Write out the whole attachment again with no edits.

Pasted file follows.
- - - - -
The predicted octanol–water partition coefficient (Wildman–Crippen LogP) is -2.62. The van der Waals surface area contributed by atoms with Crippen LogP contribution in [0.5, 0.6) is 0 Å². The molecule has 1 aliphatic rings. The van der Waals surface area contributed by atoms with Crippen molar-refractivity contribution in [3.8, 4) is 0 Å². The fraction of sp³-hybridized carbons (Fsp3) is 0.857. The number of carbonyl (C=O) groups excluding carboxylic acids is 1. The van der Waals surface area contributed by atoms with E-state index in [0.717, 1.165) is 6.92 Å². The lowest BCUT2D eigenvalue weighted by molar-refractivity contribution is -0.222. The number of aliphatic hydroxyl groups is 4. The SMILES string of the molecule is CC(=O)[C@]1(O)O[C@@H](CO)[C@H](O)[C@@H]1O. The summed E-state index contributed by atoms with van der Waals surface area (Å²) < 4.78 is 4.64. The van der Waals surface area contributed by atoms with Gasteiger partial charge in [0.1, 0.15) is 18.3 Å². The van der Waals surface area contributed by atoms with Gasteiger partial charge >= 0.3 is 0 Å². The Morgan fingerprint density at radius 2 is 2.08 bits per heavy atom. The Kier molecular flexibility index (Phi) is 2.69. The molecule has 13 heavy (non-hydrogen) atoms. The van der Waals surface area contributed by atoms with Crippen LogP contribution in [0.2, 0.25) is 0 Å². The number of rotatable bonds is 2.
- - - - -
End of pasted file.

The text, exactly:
The predicted octanol–water partition coefficient (Wildman–Crippen LogP) is -2.62. The van der Waals surface area contributed by atoms with Crippen LogP contribution in [0.5, 0.6) is 0 Å². The molecule has 1 aliphatic rings. The van der Waals surface area contributed by atoms with Crippen molar-refractivity contribution in [3.8, 4) is 0 Å². The fraction of sp³-hybridized carbons (Fsp3) is 0.857. The number of carbonyl (C=O) groups excluding carboxylic acids is 1. The van der Waals surface area contributed by atoms with E-state index in [0.717, 1.165) is 6.92 Å². The lowest BCUT2D eigenvalue weighted by molar-refractivity contribution is -0.222. The number of aliphatic hydroxyl groups is 4. The SMILES string of the molecule is CC(=O)[C@]1(O)O[C@@H](CO)[C@H](O)[C@@H]1O. The summed E-state index contributed by atoms with van der Waals surface area (Å²) < 4.78 is 4.64. The van der Waals surface area contributed by atoms with Gasteiger partial charge in [0.1, 0.15) is 18.3 Å². The van der Waals surface area contributed by atoms with Gasteiger partial charge >= 0.3 is 0 Å². The Morgan fingerprint density at radius 2 is 2.08 bits per heavy atom. The Kier molecular flexibility index (Phi) is 2.69. The molecule has 13 heavy (non-hydrogen) atoms. The van der Waals surface area contributed by atoms with Crippen LogP contribution in [0.2, 0.25) is 0 Å². The number of rotatable bonds is 2.